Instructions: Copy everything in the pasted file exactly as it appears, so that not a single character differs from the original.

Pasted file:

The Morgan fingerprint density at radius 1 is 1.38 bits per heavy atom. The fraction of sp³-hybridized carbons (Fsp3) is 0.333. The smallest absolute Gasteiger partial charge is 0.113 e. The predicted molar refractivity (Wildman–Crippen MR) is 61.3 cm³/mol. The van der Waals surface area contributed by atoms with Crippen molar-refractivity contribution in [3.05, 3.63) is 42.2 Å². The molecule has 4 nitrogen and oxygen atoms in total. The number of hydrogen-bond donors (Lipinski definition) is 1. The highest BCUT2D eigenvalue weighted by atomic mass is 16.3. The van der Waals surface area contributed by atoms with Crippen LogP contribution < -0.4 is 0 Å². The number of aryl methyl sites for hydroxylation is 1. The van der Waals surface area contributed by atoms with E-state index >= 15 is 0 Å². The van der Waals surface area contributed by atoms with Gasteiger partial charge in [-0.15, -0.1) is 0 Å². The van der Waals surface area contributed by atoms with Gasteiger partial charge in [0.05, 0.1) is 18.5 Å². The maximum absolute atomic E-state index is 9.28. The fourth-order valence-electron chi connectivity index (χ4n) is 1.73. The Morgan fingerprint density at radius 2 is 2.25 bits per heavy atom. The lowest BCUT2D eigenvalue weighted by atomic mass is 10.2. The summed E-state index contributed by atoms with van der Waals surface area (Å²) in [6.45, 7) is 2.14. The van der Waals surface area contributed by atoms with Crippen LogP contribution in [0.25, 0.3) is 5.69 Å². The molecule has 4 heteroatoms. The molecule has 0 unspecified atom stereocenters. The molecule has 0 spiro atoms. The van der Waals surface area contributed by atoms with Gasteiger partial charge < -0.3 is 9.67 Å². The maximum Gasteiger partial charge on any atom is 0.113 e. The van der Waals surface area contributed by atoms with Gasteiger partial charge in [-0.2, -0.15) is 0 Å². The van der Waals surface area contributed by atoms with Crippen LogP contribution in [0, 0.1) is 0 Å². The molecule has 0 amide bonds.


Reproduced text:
The Morgan fingerprint density at radius 1 is 1.38 bits per heavy atom. The fraction of sp³-hybridized carbons (Fsp3) is 0.333. The smallest absolute Gasteiger partial charge is 0.113 e. The predicted molar refractivity (Wildman–Crippen MR) is 61.3 cm³/mol. The van der Waals surface area contributed by atoms with Crippen molar-refractivity contribution in [3.05, 3.63) is 42.2 Å². The molecule has 4 nitrogen and oxygen atoms in total. The number of hydrogen-bond donors (Lipinski definition) is 1. The highest BCUT2D eigenvalue weighted by atomic mass is 16.3. The van der Waals surface area contributed by atoms with Crippen LogP contribution < -0.4 is 0 Å². The number of aryl methyl sites for hydroxylation is 1. The van der Waals surface area contributed by atoms with E-state index >= 15 is 0 Å². The van der Waals surface area contributed by atoms with Gasteiger partial charge in [-0.15, -0.1) is 0 Å². The van der Waals surface area contributed by atoms with Gasteiger partial charge in [0.05, 0.1) is 18.5 Å². The maximum absolute atomic E-state index is 9.28. The fourth-order valence-electron chi connectivity index (χ4n) is 1.73. The Morgan fingerprint density at radius 2 is 2.25 bits per heavy atom. The lowest BCUT2D eigenvalue weighted by atomic mass is 10.2. The summed E-state index contributed by atoms with van der Waals surface area (Å²) in [6.45, 7) is 2.14. The van der Waals surface area contributed by atoms with Crippen LogP contribution in [0.25, 0.3) is 5.69 Å². The molecule has 4 heteroatoms. The molecule has 0 unspecified atom stereocenters. The molecule has 0 spiro atoms. The van der Waals surface area contributed by atoms with Gasteiger partial charge < -0.3 is 9.67 Å². The maximum Gasteiger partial charge on any atom is 0.113 e. The van der Waals surface area contributed by atoms with Gasteiger partial charge in [-0.2, -0.15) is 0 Å². The van der Waals surface area contributed by atoms with Crippen LogP contribution in [0, 0.1) is 0 Å². The molecule has 0 amide bonds.